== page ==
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Marvel's Upcoming Luke Cage Netflix Series Has Major Hip-Hop Influences

Episodes titled after Gang Starr songs, a Biggie portrait and ODB tunes await viewers of the upcoming on-demand series.
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Gang Starr’s music will live on forever because of it's timeless impact on hip-hop, but this fall we'll be hearing the iconic pair's classics in a new place: Marvel’s Luke Cage series.

After making his on-demand TV debut in the series Jessica Jones, Luke Cage - a Black superhero who has impenetrable skin and super strength - is returning to Netflix with his own program, which will be available in it's entirety on Sept. 30.

In an effort to infuse some of his hip-hop roots into the show, Cheo Hodari Coker, the executive producer of the series and a former editor at Vibe magazine, titled each episode after a song by the legendary rap duo made up of the late Guru and DJ Premier.

“It’s what I call the Wu-Tangification of the Marvel Universe,” he said, according to Newsarama. “It’s intense. It’s got a grip. But it’s elegant.”

Coker later explained that he wanted the series to feel like an album.

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“When a Prince record came out, or some big record came out in the old days, we shut down everything and listened to it,” he said. “The only time we do that now is binge watching.”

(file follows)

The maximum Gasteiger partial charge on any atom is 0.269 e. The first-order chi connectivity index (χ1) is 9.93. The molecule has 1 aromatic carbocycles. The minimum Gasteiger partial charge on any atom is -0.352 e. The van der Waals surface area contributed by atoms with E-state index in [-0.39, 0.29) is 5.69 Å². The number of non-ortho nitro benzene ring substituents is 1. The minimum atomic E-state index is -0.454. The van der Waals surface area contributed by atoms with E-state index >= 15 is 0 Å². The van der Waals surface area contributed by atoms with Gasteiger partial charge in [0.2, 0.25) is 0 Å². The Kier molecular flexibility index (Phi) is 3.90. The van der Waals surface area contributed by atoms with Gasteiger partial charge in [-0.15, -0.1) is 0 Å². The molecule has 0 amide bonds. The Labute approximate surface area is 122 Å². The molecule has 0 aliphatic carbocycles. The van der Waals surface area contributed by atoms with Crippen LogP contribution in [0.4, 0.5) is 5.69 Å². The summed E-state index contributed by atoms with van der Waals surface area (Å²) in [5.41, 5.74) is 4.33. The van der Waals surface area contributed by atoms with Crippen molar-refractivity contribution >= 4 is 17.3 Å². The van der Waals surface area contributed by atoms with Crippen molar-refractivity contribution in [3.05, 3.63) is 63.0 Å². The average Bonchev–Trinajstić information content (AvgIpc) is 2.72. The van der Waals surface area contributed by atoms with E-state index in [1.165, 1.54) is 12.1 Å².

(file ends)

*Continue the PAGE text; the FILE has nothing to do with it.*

Variety is also reporting there's a large portrait of Biggie that is prominently featured in a clip and the newly-released trailer for the show, which shows Luke Cage ripping a door from a car and using it to bludgeon foes, features Ol’ Dirty Bastard’s “Shimmy Shimmy Ya” blaring as the soundtrack.

Marvel Comics has already begun to build its relationship with variant covers, which enlists artists to integrate cover art of albums like Run The Jewels and Jay Z’s The Black Album into alternate covers of the books. They have also worked to integrate different races into their comics, as minorities are now donning the roles of Spider-Man, Thor and Iron-Man.

Seeing hip-hop be integrated into comics is exciting, especially in both discrete and overt ways. A lot of casual fans will get the references to Biggie and ODB, but only deep-rooted hip-hop heads will notice the Gang Starr nuggets that were built in to each episode. This is exactly the kind of reverence the culture deserves in yet another example of hip-hop's mass appeal.

By William Ketchum III, aka @WEKetchum

Photo Credit: Marvel

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